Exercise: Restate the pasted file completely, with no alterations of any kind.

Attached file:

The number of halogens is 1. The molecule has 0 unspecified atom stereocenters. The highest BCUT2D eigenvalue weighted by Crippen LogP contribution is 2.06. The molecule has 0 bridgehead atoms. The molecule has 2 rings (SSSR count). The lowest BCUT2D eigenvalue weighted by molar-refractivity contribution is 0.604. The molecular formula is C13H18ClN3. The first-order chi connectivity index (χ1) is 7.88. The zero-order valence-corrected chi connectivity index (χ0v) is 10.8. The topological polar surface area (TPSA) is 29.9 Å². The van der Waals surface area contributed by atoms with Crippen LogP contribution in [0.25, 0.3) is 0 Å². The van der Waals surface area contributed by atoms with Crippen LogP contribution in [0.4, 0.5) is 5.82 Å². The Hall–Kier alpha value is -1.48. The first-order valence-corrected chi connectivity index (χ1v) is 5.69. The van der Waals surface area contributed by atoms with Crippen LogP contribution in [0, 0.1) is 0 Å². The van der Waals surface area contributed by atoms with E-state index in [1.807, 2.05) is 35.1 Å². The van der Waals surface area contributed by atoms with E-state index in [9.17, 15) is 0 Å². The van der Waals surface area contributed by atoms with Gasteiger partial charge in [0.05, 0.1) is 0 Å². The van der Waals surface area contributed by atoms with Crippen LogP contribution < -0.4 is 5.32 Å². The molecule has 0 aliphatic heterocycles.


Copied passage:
The number of halogens is 1. The molecule has 0 unspecified atom stereocenters. The highest BCUT2D eigenvalue weighted by Crippen LogP contribution is 2.06. The molecule has 0 bridgehead atoms. The molecule has 2 rings (SSSR count). The lowest BCUT2D eigenvalue weighted by molar-refractivity contribution is 0.604. The molecular formula is C13H18ClN3. The first-order chi connectivity index (χ1) is 7.88. The zero-order valence-corrected chi connectivity index (χ0v) is 10.8. The topological polar surface area (TPSA) is 29.9 Å². The van der Waals surface area contributed by atoms with Crippen LogP contribution in [0.25, 0.3) is 0 Å². The van der Waals surface area contributed by atoms with Crippen LogP contribution in [0.4, 0.5) is 5.82 Å². The Hall–Kier alpha value is -1.48. The first-order valence-corrected chi connectivity index (χ1v) is 5.69. The van der Waals surface area contributed by atoms with Crippen LogP contribution in [0, 0.1) is 0 Å². The van der Waals surface area contributed by atoms with E-state index in [1.807, 2.05) is 35.1 Å². The van der Waals surface area contributed by atoms with E-state index in [9.17, 15) is 0 Å². The van der Waals surface area contributed by atoms with Gasteiger partial charge in [0.05, 0.1) is 0 Å². The van der Waals surface area contributed by atoms with Crippen LogP contribution < -0.4 is 5.32 Å². The molecule has 0 aliphatic heterocycles.